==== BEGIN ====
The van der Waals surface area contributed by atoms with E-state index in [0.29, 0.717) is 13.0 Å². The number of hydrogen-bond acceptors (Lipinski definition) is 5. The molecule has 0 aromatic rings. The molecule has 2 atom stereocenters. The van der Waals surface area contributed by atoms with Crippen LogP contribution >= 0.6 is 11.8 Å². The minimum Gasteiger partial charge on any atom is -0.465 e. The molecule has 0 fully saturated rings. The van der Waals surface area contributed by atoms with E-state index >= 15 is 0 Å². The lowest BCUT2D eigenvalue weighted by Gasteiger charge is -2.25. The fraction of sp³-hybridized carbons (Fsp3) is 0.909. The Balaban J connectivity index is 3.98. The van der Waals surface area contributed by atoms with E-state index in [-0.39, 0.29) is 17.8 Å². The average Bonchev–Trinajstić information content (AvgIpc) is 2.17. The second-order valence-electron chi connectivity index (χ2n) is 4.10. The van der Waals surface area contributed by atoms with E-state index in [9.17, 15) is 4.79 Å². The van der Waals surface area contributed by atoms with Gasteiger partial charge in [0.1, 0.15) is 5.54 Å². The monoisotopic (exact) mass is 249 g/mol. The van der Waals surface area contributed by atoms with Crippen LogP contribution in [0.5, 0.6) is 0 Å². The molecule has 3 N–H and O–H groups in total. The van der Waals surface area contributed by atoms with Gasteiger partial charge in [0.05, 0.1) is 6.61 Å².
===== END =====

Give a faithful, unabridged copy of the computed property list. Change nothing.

The van der Waals surface area contributed by atoms with E-state index in [0.29, 0.717) is 13.0 Å². The number of hydrogen-bond acceptors (Lipinski definition) is 5. The molecule has 0 aromatic rings. The molecule has 2 atom stereocenters. The van der Waals surface area contributed by atoms with Crippen LogP contribution >= 0.6 is 11.8 Å². The minimum Gasteiger partial charge on any atom is -0.465 e. The molecule has 0 fully saturated rings. The van der Waals surface area contributed by atoms with E-state index >= 15 is 0 Å². The lowest BCUT2D eigenvalue weighted by Gasteiger charge is -2.25. The fraction of sp³-hybridized carbons (Fsp3) is 0.909. The Balaban J connectivity index is 3.98. The van der Waals surface area contributed by atoms with E-state index in [-0.39, 0.29) is 17.8 Å². The average Bonchev–Trinajstić information content (AvgIpc) is 2.17. The second-order valence-electron chi connectivity index (χ2n) is 4.10. The van der Waals surface area contributed by atoms with E-state index in [9.17, 15) is 4.79 Å². The van der Waals surface area contributed by atoms with Gasteiger partial charge in [0.1, 0.15) is 5.54 Å². The monoisotopic (exact) mass is 249 g/mol. The van der Waals surface area contributed by atoms with Crippen LogP contribution in [0.5, 0.6) is 0 Å². The molecule has 3 N–H and O–H groups in total. The van der Waals surface area contributed by atoms with Gasteiger partial charge in [0.05, 0.1) is 6.61 Å².